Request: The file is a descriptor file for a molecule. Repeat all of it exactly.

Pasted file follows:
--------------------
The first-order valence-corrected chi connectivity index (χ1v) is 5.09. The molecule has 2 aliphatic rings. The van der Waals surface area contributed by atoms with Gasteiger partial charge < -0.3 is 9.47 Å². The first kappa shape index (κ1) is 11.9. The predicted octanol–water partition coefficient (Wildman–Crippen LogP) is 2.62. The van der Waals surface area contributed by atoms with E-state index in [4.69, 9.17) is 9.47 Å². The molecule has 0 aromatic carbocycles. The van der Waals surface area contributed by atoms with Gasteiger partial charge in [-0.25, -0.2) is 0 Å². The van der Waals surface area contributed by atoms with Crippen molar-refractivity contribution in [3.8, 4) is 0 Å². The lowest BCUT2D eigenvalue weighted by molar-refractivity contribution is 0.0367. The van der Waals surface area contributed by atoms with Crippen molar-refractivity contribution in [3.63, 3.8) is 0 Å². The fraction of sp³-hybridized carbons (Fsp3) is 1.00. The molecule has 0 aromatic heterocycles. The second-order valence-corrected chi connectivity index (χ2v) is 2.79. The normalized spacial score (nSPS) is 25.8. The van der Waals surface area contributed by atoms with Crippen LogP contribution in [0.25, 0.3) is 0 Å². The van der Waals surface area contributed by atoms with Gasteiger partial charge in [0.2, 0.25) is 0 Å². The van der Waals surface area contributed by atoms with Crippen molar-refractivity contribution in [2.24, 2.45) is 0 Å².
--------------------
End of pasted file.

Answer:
The first-order valence-corrected chi connectivity index (χ1v) is 5.09. The molecule has 2 aliphatic rings. The van der Waals surface area contributed by atoms with Gasteiger partial charge < -0.3 is 9.47 Å². The first kappa shape index (κ1) is 11.9. The predicted octanol–water partition coefficient (Wildman–Crippen LogP) is 2.62. The van der Waals surface area contributed by atoms with E-state index in [4.69, 9.17) is 9.47 Å². The molecule has 0 aromatic carbocycles. The van der Waals surface area contributed by atoms with Gasteiger partial charge in [-0.25, -0.2) is 0 Å². The van der Waals surface area contributed by atoms with Crippen molar-refractivity contribution in [3.8, 4) is 0 Å². The lowest BCUT2D eigenvalue weighted by molar-refractivity contribution is 0.0367. The van der Waals surface area contributed by atoms with Crippen molar-refractivity contribution in [3.63, 3.8) is 0 Å². The fraction of sp³-hybridized carbons (Fsp3) is 1.00. The molecule has 0 aromatic heterocycles. The second-order valence-corrected chi connectivity index (χ2v) is 2.79. The normalized spacial score (nSPS) is 25.8. The van der Waals surface area contributed by atoms with Crippen LogP contribution in [0.25, 0.3) is 0 Å². The van der Waals surface area contributed by atoms with Gasteiger partial charge in [0.2, 0.25) is 0 Å². The van der Waals surface area contributed by atoms with Crippen molar-refractivity contribution in [2.24, 2.45) is 0 Å².